1. „I’m very interested in the power of brands, of celebrity, in the absurdity and scandals of that world, because I realise that I can play on many levels, for if culture isn’t appealing, it has no impact. When it’s too highfaluting and fails to communicate with young and ordinary people, it’s equivalent to not speaking at all.“

    – Miuccia Prada to Art Newspaper, 2009  (via fashinpirate)

    (Source: arabellesicardi, via sylvides)

  2. giganticsky:

    The Many Messages of Andre 3000

    (via love-less)

  3. (Source: gunnarhassel, via otakugangsta)

  4. tylerball:

adam and andrew, 2013

it me


    adam and andrew, 2013

    it me

  5. ➞ The Best Bath Towel for Your Wet, Naked Body


    this is the most over the top intense review of anything i have ever seen. I am really moved to be honest

  6. Anonymous said: There's an article on website The Awl right now called "The Dead Cannot Consent" which is a response to the Wallace estate's complaints about the making of this new DFW film. I was wondering what your thoughts are on the state of Wallace fans in general, given that their response to this movie is to actually decry the people who actually knew Wallace for speaking out against it?


    Many people don’t know that JG Ballard trained as a physician.

    There’s an early short story called The Drowned Giant. It was written shortly after his wife died while on vacation with her family, of a pneumonia that Spanish doctors were unable to cure. In this story, a 300 foot tall man washes up on the beach of an English resort town. 1964 was a fulcrum year. Ballard was disgusted by the medical profession and by himself. While his wife was still living, Ballard was bolted into a happiness that made his writing shallow. Her death thrust his three children on him in a way that made his compartment of self-satisfaction much too crowded any longer to soothe. After his wife’s death Ballard was thrown back on himself, where he nearly foundered.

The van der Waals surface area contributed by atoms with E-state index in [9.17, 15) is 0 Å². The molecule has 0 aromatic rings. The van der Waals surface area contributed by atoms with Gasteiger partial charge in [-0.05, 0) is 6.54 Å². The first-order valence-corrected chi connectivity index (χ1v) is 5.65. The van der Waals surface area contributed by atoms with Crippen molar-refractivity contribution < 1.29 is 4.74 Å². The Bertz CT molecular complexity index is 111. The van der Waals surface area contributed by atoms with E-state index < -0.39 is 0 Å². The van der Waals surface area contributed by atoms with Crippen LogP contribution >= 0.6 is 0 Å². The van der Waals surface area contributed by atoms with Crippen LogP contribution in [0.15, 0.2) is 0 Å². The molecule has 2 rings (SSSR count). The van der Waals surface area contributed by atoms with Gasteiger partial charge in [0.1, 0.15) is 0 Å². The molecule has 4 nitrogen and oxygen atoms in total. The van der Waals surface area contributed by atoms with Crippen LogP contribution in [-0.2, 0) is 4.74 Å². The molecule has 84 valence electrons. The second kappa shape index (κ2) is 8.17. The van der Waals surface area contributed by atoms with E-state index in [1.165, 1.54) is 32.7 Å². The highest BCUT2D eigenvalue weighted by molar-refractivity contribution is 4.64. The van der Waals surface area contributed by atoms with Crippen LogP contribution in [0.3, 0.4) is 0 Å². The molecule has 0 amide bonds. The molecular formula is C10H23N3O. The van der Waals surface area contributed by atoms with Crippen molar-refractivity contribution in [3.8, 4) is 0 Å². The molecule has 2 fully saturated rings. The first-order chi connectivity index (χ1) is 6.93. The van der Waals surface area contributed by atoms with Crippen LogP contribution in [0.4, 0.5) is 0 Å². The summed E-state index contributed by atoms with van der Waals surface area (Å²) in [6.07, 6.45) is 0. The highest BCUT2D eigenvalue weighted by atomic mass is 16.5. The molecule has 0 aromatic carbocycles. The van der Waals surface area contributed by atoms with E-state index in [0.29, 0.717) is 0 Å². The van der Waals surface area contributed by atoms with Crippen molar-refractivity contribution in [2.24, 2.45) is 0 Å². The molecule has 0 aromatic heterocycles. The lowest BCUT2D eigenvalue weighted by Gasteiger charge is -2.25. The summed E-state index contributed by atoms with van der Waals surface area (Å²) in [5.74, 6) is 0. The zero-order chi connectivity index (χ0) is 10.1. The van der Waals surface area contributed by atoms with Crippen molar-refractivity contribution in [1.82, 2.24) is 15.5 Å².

The town’s inhabitants are at first awed by the presence of a man the size of a cathedral, lying drowned on a tidal flat. But the giant quite naturally becomes an object of tourism, and even of affection. Children dare one another to climb over his face, leap across the black well of his parted lips and curl up in the orbits of his cloudy eyes. Then, as the man begins to putrefy, his flesh is stripped from his bones and sold to factories where it will be rendered into cat food and fertilizer. His penis is dug out by the root on the orders of a theatrical promoter. The promoter has it skinned, dried, and loaded onto a truck where it follows a traveling circus, misadvertised as the member of a whale. 

    Whether you like it or not, whether you’re a fan or not, whether you’re tending some memorial flame or embroidering the edge of some disintegrating memory, whether you’re canning his posterity or wrapping death in chintz by referring to his suicide with despicable platitudes, if your connection to David Foster Wallace is personal in any way you will find yourself in the crowd that gathered on the beach in Ballard’s story. You are by turns deluded, callous, ghoulish, given to flabby eulogy, aroused by profit, paralyzed by glory, or worst of all, inebriated by intimacy. 

    The giant is dead, and though we will continue to gather around it to suck meaning from the corpse (we are helpless to do anything else), we will find that the flesh—flesh of the body or flesh of the spirit—can be sliced only so thin, before its sections surrender to transparency and finally, nothingness.  

    And in the end, when only the ribs at low tide remain, when every exploitation has been undertaken and every last bubble of fruitless intimacy blown and burst, there will be what there always was—what there have always been in the face of death—the stories.